We have developed a very close cooperation on the situation in the Middle East (ref: Norway's role in the AHLC), and together with the EU we have decided to increase our engagement in the Sahel and in the Western Mediterranean/North Africa.
Norway's geographical position naturally implicates a particular emphasis on relations with Russia – still worth noting that Norway nevertheless is at one with the EU regarding the consequences of the Ukraine crisis
Some challenging processes/issues:
New Financial Mechanisms:
Negotiations about new EEA and Norway financial mechanisms have been ongoing since January 2014. The EFTA side base the negotiations on the EU Cohesion Fund criteria, which has been the basis for the EEA and Norway Grants since 1994. Our offer is based on continuation and adjustment from the previous grant period, from 2009-2014.
We negotiate market access for fish in parallel with the financial mechanisms. To us, a satisfactory and flexible solution with regard to market access for fish is a prerequisite for an overall and balanced agreement on the financial mechanisms.
Trade in agricultural products:
EU and Norway also entered into a new round of negotiations on trade in basic agricultural products in February 2015. We look forward to a constructive negotiation process.
Regarding cheese and meat, the government's position is clear. We will take no new protective measures. However, this government is a minority government and for the time being, there is no majority in our Parliament to change the decision taken by the previous government.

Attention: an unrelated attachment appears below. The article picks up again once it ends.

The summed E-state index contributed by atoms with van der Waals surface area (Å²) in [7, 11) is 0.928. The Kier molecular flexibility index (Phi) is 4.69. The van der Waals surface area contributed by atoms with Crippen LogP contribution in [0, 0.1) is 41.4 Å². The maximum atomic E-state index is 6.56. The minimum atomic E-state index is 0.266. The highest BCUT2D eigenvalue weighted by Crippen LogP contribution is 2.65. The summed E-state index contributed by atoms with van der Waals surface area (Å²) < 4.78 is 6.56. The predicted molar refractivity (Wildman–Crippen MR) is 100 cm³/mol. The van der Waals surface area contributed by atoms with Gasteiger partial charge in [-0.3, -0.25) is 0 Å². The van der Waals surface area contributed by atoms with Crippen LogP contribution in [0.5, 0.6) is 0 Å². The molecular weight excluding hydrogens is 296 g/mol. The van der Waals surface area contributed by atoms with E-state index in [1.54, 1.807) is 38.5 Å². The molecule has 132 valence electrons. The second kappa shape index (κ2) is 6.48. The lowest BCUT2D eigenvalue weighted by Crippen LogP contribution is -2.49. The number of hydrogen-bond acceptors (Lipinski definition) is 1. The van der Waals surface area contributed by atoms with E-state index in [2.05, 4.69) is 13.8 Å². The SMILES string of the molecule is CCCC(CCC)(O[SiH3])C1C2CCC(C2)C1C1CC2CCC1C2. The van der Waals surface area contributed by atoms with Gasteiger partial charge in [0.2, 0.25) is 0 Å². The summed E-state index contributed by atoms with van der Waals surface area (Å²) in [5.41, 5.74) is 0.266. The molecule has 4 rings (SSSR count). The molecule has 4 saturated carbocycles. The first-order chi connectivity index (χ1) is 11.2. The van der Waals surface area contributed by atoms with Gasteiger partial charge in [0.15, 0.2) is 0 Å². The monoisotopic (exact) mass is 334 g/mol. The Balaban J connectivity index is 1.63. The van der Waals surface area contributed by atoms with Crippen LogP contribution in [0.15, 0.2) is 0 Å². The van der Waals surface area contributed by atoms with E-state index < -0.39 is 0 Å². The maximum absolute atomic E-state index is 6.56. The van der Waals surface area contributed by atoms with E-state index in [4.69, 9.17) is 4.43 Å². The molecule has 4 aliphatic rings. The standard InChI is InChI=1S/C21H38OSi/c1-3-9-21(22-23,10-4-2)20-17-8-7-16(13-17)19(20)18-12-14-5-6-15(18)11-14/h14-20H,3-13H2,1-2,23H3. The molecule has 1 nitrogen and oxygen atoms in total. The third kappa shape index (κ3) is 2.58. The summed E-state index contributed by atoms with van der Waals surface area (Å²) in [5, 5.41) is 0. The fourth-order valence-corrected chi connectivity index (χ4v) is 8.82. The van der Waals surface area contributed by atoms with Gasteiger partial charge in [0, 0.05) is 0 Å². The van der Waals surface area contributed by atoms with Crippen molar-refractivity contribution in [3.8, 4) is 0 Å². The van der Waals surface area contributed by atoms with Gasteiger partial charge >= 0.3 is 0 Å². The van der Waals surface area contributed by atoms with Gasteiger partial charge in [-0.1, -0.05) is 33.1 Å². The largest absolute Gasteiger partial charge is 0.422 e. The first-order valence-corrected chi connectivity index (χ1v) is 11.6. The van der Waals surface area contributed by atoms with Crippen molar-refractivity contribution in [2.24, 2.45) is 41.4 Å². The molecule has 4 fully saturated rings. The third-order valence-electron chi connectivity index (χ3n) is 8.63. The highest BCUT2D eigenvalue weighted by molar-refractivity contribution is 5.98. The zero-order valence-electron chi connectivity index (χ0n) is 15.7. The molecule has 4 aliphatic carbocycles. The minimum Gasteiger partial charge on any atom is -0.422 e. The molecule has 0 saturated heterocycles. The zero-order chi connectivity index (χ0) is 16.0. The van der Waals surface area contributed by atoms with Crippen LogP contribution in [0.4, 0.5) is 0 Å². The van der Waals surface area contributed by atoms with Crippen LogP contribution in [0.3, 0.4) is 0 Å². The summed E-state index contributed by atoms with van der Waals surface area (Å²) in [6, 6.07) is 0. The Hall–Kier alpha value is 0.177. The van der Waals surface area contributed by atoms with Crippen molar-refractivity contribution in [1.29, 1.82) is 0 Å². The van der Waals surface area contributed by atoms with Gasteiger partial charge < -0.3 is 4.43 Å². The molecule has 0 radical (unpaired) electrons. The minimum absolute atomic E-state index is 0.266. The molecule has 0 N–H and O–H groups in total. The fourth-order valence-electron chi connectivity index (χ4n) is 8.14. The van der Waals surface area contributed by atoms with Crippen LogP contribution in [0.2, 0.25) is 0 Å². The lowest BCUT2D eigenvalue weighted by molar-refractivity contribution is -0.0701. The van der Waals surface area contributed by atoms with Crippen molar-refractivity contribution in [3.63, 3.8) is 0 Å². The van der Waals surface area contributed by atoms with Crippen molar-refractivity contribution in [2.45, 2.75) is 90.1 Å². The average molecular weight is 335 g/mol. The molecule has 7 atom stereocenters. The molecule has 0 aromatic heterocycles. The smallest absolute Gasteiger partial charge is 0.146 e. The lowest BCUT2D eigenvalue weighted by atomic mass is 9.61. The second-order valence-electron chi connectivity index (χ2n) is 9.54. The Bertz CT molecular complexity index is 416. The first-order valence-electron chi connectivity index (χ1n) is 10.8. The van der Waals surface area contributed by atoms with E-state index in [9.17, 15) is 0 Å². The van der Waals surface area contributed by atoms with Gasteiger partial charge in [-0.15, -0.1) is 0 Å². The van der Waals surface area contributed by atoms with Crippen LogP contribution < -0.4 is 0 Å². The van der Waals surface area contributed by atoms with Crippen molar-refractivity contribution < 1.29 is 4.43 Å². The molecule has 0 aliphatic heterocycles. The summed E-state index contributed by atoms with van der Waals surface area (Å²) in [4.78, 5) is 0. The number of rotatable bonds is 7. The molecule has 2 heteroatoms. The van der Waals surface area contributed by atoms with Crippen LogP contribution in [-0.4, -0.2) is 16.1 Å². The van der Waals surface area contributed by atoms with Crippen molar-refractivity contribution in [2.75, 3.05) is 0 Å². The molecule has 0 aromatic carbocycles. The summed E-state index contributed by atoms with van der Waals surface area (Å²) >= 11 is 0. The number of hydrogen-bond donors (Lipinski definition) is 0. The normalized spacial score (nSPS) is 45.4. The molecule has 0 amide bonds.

We welcome the ongoing negotiations between the EU and the US towards an ambitious transatlantic trade and investment partnership (TTIP). The EU and the USA are our two most important trading partners. In addition, Norway our EEA/EFTA partners are already members of the EU Internal Market through the EEA agreement. We are therefore in a unique relation to the TTIP negotiations.
If concluded, TTIP will affect a wide range of economic sectors in the EEA and it is important to us that an agreement would not undermine our role as a close partner when the Commission is preparing new rules and regulations. The Commission ought to bear in mind the existing regulatory cooperation established under the EEA Agreement when negotiating regulatory cooperation for the TTIP.
Together with our EFTA partners, we believe to have a clear and legitimate interest to be adequately informed about the negotiations progress and which sectors and rules of the Internal Market that will be affected by TTIP. Norway is particularly interested in how mutual recognition of standards and regulations will be regulated TTIP, not least in the area of trade in goods.
We have a strong emphasis on our relation with the European Parliament in our dialogue with the EU on these and other issues. We will make sure to include relevant Members and Committees in our coming discussions on concrete issues and proposals.
I thank you for your attention and I look forward to a fruitful and interested discussion on these and other topics regarding Norway's relation with the EU.